GOALS Soccer Centres shrugged off a failed takeover of the five-a-side football pitch operator and disruption from the London Olympics and Jubilee last year to post resilient profits.
Keith Rogers, chief executive of the East Kilbride-based group, which saw a £73 million recommended takeover bid from the Ontario Teachers’ Pension Plan run into the sand, said: “It was a lot of work during the takeover process.
“But I would like to think these results show we kept our eye on the ball and our focus on the business. In addition, we got through the disruption from the Olympics, the Jubilee and euro football championships by putting on special themed events in connection with them.”
Goals saw its underlying pre-tax profit rise 3 per cent to £9.5m on total sales up 7 per cent at £32.5m in 2012.
Core like-for-like sales rose 3 per cent, while a final dividend of 1.175p per share makes an unchanged full-year payout of 1.85p.
The Aim-quoted firm, which runs 43 UK centres and one in Los Angeles, revealed last month that it had shelved plans to expand its estate this year as it focuses on cutting debt. Debt fell £3m to £50.2m last year.
“We have a national footprint, and this year we will concentrate on filling the capacity we already have,” Rogers said.
“We can deliver growth through increasing capacity and driving up returns. We don’t need to open new centres yet. We will then return to modest growth [of new centres] in 2014.”
As part of its community commitment, Goals is offering free football coaching in the UK to 25,000 children in conjunction with technology giant Samsung and Chelsea Football Club. The group has also unveiled a brand partnership with radio channel talkSport, which Rogers said research had shown that 50 per cent of Goals’ customers listened to.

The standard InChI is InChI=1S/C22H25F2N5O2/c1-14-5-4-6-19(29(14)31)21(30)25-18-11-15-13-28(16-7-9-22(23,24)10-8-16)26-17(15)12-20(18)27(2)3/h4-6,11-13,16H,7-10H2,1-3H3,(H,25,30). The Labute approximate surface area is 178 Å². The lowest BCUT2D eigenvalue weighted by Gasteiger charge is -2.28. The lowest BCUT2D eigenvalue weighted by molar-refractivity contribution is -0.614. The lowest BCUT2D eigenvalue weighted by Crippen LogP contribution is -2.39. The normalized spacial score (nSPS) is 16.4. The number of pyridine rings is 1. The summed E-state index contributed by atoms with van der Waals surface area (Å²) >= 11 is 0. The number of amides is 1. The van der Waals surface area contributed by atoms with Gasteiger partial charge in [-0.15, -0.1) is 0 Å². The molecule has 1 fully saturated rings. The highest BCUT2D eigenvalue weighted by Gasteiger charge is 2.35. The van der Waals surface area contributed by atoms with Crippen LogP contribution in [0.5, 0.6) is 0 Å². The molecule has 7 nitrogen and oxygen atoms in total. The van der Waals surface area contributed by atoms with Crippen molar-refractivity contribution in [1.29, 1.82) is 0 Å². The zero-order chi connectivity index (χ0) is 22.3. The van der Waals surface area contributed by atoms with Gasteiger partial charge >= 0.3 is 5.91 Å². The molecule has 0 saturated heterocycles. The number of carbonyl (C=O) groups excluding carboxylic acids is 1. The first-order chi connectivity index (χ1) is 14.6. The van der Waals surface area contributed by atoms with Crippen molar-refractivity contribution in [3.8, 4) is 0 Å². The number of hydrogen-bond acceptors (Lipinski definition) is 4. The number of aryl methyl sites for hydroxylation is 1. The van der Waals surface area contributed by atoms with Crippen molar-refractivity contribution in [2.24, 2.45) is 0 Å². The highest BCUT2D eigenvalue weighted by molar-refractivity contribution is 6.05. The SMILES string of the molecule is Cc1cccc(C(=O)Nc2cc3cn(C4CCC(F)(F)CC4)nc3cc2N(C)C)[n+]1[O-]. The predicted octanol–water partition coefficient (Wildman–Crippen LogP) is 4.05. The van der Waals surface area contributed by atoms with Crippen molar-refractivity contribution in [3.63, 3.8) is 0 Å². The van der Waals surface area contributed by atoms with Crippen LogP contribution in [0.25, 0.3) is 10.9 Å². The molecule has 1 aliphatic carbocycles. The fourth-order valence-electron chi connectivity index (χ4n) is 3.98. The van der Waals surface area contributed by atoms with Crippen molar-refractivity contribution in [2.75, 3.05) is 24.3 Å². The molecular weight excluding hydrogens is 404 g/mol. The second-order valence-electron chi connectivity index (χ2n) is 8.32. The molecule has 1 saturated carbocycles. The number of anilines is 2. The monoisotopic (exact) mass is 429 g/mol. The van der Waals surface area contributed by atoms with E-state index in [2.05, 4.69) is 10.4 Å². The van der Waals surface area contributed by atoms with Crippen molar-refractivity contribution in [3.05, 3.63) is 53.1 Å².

He added that the company had also identified social media as a key to “further drive pitch utilisation and broaden the target audience”.
Rogers added: “About 85 per cent of our customers have a smartphone. They love technology. About 100,000 have Facebook accounts.
“So social media has strong potential reach for us, in the millions. And you could argue that football was a social network long before Facebook.”
During the year, the firm opened its first modular build centre, at Chester, saying that it is about a third cheaper to construct centres in the factory first rather than on site.
Goals said that, excluding the impact of bad weather, trading in the first eight weeks of 2013 had seen total sales rise 5 per cent with like-for-like sales up 3 per cent.
Broker Cannacord said the annual results were encouraging. “The group has opened 19 centres since 2008, a 76 per cent increase in capacity. Many of these centres are still immature and we see the long-term opportunity to increase the average [underlying earnings per centre] from £377,000 in 2012 back to the peak in 2007 of £500,000.”